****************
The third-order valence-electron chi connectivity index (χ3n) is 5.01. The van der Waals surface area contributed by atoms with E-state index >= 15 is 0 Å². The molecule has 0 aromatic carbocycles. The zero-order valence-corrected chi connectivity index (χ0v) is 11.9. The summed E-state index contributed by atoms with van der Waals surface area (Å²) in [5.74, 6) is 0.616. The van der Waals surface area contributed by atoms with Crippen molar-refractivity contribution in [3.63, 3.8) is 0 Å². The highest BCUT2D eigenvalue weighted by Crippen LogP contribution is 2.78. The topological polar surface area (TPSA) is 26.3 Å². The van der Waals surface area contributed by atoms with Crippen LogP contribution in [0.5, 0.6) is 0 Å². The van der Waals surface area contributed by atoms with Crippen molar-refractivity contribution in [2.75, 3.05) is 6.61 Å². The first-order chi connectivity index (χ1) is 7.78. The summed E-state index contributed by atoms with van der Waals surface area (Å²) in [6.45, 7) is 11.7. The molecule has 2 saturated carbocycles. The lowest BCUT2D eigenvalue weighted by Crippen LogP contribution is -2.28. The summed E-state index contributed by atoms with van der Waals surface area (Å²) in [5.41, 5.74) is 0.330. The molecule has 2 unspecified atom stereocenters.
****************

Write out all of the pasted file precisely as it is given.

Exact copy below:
The third-order valence-electron chi connectivity index (χ3n) is 5.01. The van der Waals surface area contributed by atoms with E-state index >= 15 is 0 Å². The molecule has 0 aromatic carbocycles. The zero-order valence-corrected chi connectivity index (χ0v) is 11.9. The summed E-state index contributed by atoms with van der Waals surface area (Å²) in [5.74, 6) is 0.616. The van der Waals surface area contributed by atoms with Crippen molar-refractivity contribution in [3.63, 3.8) is 0 Å². The highest BCUT2D eigenvalue weighted by Crippen LogP contribution is 2.78. The topological polar surface area (TPSA) is 26.3 Å². The van der Waals surface area contributed by atoms with Crippen LogP contribution in [0.5, 0.6) is 0 Å². The van der Waals surface area contributed by atoms with Crippen molar-refractivity contribution in [2.75, 3.05) is 6.61 Å². The first-order chi connectivity index (χ1) is 7.78. The summed E-state index contributed by atoms with van der Waals surface area (Å²) in [6.45, 7) is 11.7. The molecule has 2 saturated carbocycles. The lowest BCUT2D eigenvalue weighted by Crippen LogP contribution is -2.28. The summed E-state index contributed by atoms with van der Waals surface area (Å²) in [5.41, 5.74) is 0.330. The molecule has 2 unspecified atom stereocenters.